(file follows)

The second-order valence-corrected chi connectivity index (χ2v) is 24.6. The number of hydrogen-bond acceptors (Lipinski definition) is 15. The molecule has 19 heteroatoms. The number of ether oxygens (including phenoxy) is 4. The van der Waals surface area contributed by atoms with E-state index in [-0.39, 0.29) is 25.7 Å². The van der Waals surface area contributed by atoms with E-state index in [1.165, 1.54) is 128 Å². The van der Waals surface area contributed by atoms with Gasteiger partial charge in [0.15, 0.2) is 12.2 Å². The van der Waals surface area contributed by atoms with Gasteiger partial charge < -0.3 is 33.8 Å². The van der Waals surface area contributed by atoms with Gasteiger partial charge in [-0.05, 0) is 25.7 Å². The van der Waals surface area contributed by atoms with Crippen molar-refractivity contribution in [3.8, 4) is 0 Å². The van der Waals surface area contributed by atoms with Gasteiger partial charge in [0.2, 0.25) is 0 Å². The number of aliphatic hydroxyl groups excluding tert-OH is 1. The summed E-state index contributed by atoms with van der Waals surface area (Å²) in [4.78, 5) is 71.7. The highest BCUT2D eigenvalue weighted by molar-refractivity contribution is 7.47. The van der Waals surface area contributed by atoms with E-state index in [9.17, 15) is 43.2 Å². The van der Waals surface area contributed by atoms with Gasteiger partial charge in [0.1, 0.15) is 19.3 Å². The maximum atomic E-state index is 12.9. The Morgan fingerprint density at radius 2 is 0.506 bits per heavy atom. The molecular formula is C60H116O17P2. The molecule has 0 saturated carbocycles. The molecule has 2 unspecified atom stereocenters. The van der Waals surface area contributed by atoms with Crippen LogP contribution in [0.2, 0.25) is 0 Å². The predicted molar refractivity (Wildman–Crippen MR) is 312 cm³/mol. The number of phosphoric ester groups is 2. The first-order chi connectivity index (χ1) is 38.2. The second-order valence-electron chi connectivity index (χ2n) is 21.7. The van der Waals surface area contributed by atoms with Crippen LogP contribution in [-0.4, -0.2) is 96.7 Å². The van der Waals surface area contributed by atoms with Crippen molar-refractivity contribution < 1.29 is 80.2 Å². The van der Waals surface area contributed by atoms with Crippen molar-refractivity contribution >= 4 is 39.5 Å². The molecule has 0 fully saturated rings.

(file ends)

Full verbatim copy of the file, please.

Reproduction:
The second-order valence-corrected chi connectivity index (χ2v) is 24.6. The number of hydrogen-bond acceptors (Lipinski definition) is 15. The molecule has 19 heteroatoms. The number of ether oxygens (including phenoxy) is 4. The van der Waals surface area contributed by atoms with E-state index in [-0.39, 0.29) is 25.7 Å². The van der Waals surface area contributed by atoms with E-state index in [1.165, 1.54) is 128 Å². The van der Waals surface area contributed by atoms with Gasteiger partial charge in [0.15, 0.2) is 12.2 Å². The van der Waals surface area contributed by atoms with Gasteiger partial charge < -0.3 is 33.8 Å². The van der Waals surface area contributed by atoms with Gasteiger partial charge in [-0.05, 0) is 25.7 Å². The van der Waals surface area contributed by atoms with Crippen molar-refractivity contribution in [3.8, 4) is 0 Å². The van der Waals surface area contributed by atoms with Gasteiger partial charge in [0.2, 0.25) is 0 Å². The number of aliphatic hydroxyl groups excluding tert-OH is 1. The summed E-state index contributed by atoms with van der Waals surface area (Å²) in [4.78, 5) is 71.7. The highest BCUT2D eigenvalue weighted by molar-refractivity contribution is 7.47. The van der Waals surface area contributed by atoms with E-state index in [9.17, 15) is 43.2 Å². The van der Waals surface area contributed by atoms with Gasteiger partial charge in [0.1, 0.15) is 19.3 Å². The maximum atomic E-state index is 12.9. The Morgan fingerprint density at radius 2 is 0.506 bits per heavy atom. The molecular formula is C60H116O17P2. The molecule has 0 saturated carbocycles. The molecule has 2 unspecified atom stereocenters. The van der Waals surface area contributed by atoms with Crippen LogP contribution in [0.2, 0.25) is 0 Å². The predicted molar refractivity (Wildman–Crippen MR) is 312 cm³/mol. The number of phosphoric ester groups is 2. The first-order chi connectivity index (χ1) is 38.2. The second-order valence-electron chi connectivity index (χ2n) is 21.7. The van der Waals surface area contributed by atoms with Crippen LogP contribution in [-0.4, -0.2) is 96.7 Å². The van der Waals surface area contributed by atoms with Crippen molar-refractivity contribution < 1.29 is 80.2 Å². The van der Waals surface area contributed by atoms with Crippen molar-refractivity contribution >= 4 is 39.5 Å². The molecule has 0 fully saturated rings.